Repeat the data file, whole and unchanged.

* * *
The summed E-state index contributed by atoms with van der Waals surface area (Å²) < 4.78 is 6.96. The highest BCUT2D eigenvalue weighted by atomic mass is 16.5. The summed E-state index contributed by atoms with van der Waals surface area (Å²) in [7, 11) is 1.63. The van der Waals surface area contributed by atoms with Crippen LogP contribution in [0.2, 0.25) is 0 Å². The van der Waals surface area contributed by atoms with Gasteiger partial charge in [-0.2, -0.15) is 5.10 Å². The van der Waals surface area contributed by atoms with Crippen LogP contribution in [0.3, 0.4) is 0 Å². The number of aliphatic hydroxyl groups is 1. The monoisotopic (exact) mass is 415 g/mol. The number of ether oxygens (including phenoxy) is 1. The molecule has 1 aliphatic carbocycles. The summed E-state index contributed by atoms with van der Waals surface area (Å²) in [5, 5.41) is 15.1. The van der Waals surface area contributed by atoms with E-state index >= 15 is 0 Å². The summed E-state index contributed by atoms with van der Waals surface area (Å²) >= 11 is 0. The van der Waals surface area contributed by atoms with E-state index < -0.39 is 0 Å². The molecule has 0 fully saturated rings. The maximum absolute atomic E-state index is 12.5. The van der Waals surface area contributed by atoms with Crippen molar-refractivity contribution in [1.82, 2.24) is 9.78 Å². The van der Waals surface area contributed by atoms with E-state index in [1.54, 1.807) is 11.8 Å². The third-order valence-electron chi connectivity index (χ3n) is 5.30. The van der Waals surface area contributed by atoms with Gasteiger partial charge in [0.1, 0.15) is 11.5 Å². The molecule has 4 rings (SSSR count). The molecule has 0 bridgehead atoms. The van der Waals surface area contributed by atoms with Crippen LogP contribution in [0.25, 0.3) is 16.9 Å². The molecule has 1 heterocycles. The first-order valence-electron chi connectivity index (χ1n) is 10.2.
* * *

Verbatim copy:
The summed E-state index contributed by atoms with van der Waals surface area (Å²) < 4.78 is 6.96. The highest BCUT2D eigenvalue weighted by atomic mass is 16.5. The summed E-state index contributed by atoms with van der Waals surface area (Å²) in [7, 11) is 1.63. The van der Waals surface area contributed by atoms with Crippen LogP contribution in [0.2, 0.25) is 0 Å². The van der Waals surface area contributed by atoms with Gasteiger partial charge in [-0.2, -0.15) is 5.10 Å². The van der Waals surface area contributed by atoms with Crippen LogP contribution in [0.3, 0.4) is 0 Å². The number of aliphatic hydroxyl groups is 1. The monoisotopic (exact) mass is 415 g/mol. The number of ether oxygens (including phenoxy) is 1. The molecule has 1 aliphatic carbocycles. The summed E-state index contributed by atoms with van der Waals surface area (Å²) in [5, 5.41) is 15.1. The van der Waals surface area contributed by atoms with E-state index >= 15 is 0 Å². The summed E-state index contributed by atoms with van der Waals surface area (Å²) >= 11 is 0. The van der Waals surface area contributed by atoms with E-state index < -0.39 is 0 Å². The molecule has 0 fully saturated rings. The maximum absolute atomic E-state index is 12.5. The van der Waals surface area contributed by atoms with Crippen molar-refractivity contribution in [1.82, 2.24) is 9.78 Å². The van der Waals surface area contributed by atoms with E-state index in [1.54, 1.807) is 11.8 Å². The third-order valence-electron chi connectivity index (χ3n) is 5.30. The van der Waals surface area contributed by atoms with Gasteiger partial charge in [0.1, 0.15) is 11.5 Å². The molecule has 4 rings (SSSR count). The molecule has 0 bridgehead atoms. The van der Waals surface area contributed by atoms with Crippen LogP contribution in [0.25, 0.3) is 16.9 Å². The molecule has 1 heterocycles. The first-order valence-electron chi connectivity index (χ1n) is 10.2.